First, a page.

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Sunday, 7 December 2014

Autumn Leaves

I've been meaning to try dyeing with apple leaves for a while, but in the meantime autumn crept up on me.  I think the leaves are probably better in spring, but, nothing tried, nothing gained.  And they did have some lovely colours in there

which I thought might add a bit of depth to the dye.

The leaves were boiled up for an hour or so, left overnight, and then strained.  Jenny Dean's Wild Colour says that no mordant is needed for apple leaves (probably because of the tannin content) but I wasn't quite sure I'd get a good result that way.  In the end I split the fleece (merino) into two piles, mordanted one lot with alum, and left the other natural.

The natural (no mordant) was a bit disappointing.

Not even a nice beige!

The mordanted fleece was better, with a definite yellow tinge, but still a bit disappointing.

The fleece is still wet here, just out of the dye bath, so that's why it looks a bit felted.

I decided to give the two lots of fleece a quick after dip in ammonia, so poured a glug into a bowl of water, swished it round, and then added the wool.  This worked like a dream with the mordanted fleece - it turned into a rich, acidic yellow - but the beige was still beige afterwards, just a bit darker with a few highlights.

Here are the two results once they had dried :-

The ammonia did manage to turn the unmordanted fleece a nicer colour, but it's still beige.  Nothing wrong with beige if you like that colour, and I don't dislike it, but I've got lots of beige fleece from previous dye sessions that went wrong didn't quite reach expectations.  This one will probably be over-dyed with woad, which I have to pick very soon before we get any serious frosts.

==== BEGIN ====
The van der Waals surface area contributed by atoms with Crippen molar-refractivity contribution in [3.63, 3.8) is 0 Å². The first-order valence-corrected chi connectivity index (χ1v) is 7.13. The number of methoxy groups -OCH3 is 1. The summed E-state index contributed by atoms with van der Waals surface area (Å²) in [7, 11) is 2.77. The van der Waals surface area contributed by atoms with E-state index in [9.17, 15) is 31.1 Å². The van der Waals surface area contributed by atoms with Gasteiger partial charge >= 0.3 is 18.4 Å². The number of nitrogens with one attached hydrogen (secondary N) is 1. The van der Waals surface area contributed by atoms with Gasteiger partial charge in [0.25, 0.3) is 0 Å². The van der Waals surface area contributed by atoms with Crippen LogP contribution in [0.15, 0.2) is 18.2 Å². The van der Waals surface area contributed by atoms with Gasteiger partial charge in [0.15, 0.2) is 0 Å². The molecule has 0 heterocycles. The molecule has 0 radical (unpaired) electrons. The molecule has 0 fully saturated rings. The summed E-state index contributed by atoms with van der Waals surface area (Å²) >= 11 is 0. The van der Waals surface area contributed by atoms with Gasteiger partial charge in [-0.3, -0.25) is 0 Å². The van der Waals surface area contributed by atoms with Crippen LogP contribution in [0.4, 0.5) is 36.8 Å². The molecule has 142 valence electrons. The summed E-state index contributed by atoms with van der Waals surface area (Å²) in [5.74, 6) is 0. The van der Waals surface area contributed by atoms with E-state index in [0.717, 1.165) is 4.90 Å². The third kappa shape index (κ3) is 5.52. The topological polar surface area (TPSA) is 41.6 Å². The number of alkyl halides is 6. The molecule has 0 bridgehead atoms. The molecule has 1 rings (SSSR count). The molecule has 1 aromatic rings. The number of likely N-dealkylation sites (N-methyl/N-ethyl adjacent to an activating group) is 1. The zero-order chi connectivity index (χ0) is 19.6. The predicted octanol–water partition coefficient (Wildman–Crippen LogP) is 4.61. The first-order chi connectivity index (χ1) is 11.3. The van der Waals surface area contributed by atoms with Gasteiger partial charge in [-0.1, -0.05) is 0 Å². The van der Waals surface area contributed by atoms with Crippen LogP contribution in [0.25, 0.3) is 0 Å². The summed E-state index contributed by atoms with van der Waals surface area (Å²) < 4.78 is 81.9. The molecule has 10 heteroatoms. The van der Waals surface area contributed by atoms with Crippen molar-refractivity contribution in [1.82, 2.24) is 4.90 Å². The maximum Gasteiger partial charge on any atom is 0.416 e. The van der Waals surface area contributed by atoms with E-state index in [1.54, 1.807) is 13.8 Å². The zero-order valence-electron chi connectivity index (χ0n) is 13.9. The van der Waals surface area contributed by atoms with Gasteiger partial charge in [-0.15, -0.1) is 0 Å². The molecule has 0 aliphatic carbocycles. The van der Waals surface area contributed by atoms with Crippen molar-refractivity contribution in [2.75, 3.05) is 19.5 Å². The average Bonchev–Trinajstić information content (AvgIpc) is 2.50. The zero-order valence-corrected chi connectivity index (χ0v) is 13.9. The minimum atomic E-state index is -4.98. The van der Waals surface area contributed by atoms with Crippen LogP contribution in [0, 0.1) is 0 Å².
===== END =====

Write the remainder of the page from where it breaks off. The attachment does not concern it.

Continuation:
Today I started to card the yellow, and it's really looking quite good :-

You can almost see the sunshine the leaves have absorbed all summer!


  1. Nice result with the ammonia i never herd of that ,but it definitely works i have to try it next time i do some colouring. Thank you for the tip.

    1. Yes, it's a good idea to try this before over-dyeing with something else. If it has no effect, try vinegar.

    2. I meant heard not a mob of cattle. I have to read it before i post.

    3. Ha ha - it's OK, I knew exactly what you meant!

  2. August has been a good time for leaves for me, especially birch. Another ammonia trick is to add it to the dye bath while the plants are in, leave it to cool till the next day. For some reason the pH has then gone down, which is better for the wool, but you still have the colour enhancement from the ammonia.

    1. Good tip - I'm always a little worried the wool might be damaged so I never leave it in for long.